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In English, rules about punctuation with quotation marks are little complicated. But here is the most complicated situation of all. Sometimes you need to place a quotation inside a quotation. Yikes. How on earth to you punctuate that? Consider this situation:

Al, President of the Future Engineers of America, sees himself as a paragon of popularity. He doesn’t want Archie to join the club because Archie wears a plastic pocket-protector filled with pens and pencils. Al wants Archie to dump the pocket-protector, but Archie is outraged by the demand. You’re writing a story about Archie and the Future Engineers of America. You’re quoting Archie, who is quoting Al. How do you punctuate this quotation?

Archie says, “Al had the nerve to tell me, ‘Your pocket protector is nerd-city and dumpster-ready.’”

A sentence like this has to be sorted out. Without any punctuation, here’s what Al said:

Your pocket protector is nerd-city and dumpster-ready.

Without any punctuation, here are all the words that Archie said:

Al had the nerve to tell me your pocket protector is nerd-city and dumpster-ready.

Al’s words are a quotation inside another quotation. So Al’s words are enclosed in single-quotation marks, and Archie’s are enclosed (in the usual way) in double quotation marks.

A quotation inside another quotation gets single quotation marks.

Another example: Lola says, “I’m thinking of piercing my tongue.” Lulu tells Lola’s mom about Lola’s plan, adding a comment as she does so. Here’s the complete statement:

Lulu says, “As a strong opponent of piercing, I am sorry to tell you that Lola told me, ‘I’m thinking of piercing my tongue.’”

Lola’s words are inside single quotation marks and Lulu’s complete statement is in double quotation marks.

Commas and periods follow the same rules in both double and single quotations.

Despite having settled their differences shortly after the Boston Tea Party, Britain and America are still fighting over grammar rules. So often the rules for American English grammar are the opposite of British English grammar rules. The British frequently use single quotation marks when they’re quoting, and double marks for a quotation inside another quotation. Thus a British book might punctuate Lulu’s comment in this way:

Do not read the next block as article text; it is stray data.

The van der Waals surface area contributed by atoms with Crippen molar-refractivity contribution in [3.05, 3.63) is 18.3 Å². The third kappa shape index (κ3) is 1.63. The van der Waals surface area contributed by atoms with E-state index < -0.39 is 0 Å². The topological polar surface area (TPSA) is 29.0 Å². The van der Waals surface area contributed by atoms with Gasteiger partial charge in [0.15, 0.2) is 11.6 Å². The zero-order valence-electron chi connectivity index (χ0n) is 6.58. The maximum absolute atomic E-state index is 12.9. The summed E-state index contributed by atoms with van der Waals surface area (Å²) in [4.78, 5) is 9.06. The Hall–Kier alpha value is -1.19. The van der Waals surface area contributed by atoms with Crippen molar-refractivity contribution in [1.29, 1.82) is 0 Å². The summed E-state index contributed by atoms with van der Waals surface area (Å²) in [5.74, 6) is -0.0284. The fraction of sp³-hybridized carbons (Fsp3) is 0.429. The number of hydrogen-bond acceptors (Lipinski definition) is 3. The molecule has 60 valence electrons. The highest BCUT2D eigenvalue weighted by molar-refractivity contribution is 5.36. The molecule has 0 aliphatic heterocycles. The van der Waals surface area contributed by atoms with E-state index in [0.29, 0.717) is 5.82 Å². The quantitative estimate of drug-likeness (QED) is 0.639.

Lulu says, ‘As a strong opponent of piercing, I am sorry to tell you that Lola told me, “I’m thinking of piercing my tongue.”’

The name of the quotations marks is also different. In British English, the little squiggles are called “inverted commas.” What’s a puzzled grammarian to do? Follow the custom of the country he or she is in.

And now a little test, to check your knowledge: which sentence is correct?

A. Angel complained, “He said to me, ‘You are a devil.’”
B. Angel complained, “He said to me, “You are a devil.”

Answer: Sentence A is correct. You must enclose You are a devil in single quotation marks and the larger statement He said to me you are a devil in double quotation marks. The period at the end of the sentence goes inside both marks.

About This Article

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About the book authors:

Wendy Foster teaches business English, German, French, and intercultural communication skills. She also edits online German education programs. Paulina Christensen has been working as a writer, editor, and translator for more than ten years. She has developed, written, and edited numerous German language textbooks and teachers handbooks for Berlitz International. Anne Fox has been working as a translator, editor, and writer for more than 12 years. Recently, she has been developing, writing, and editing student textbooks and teacher handbooks for Berlitz.

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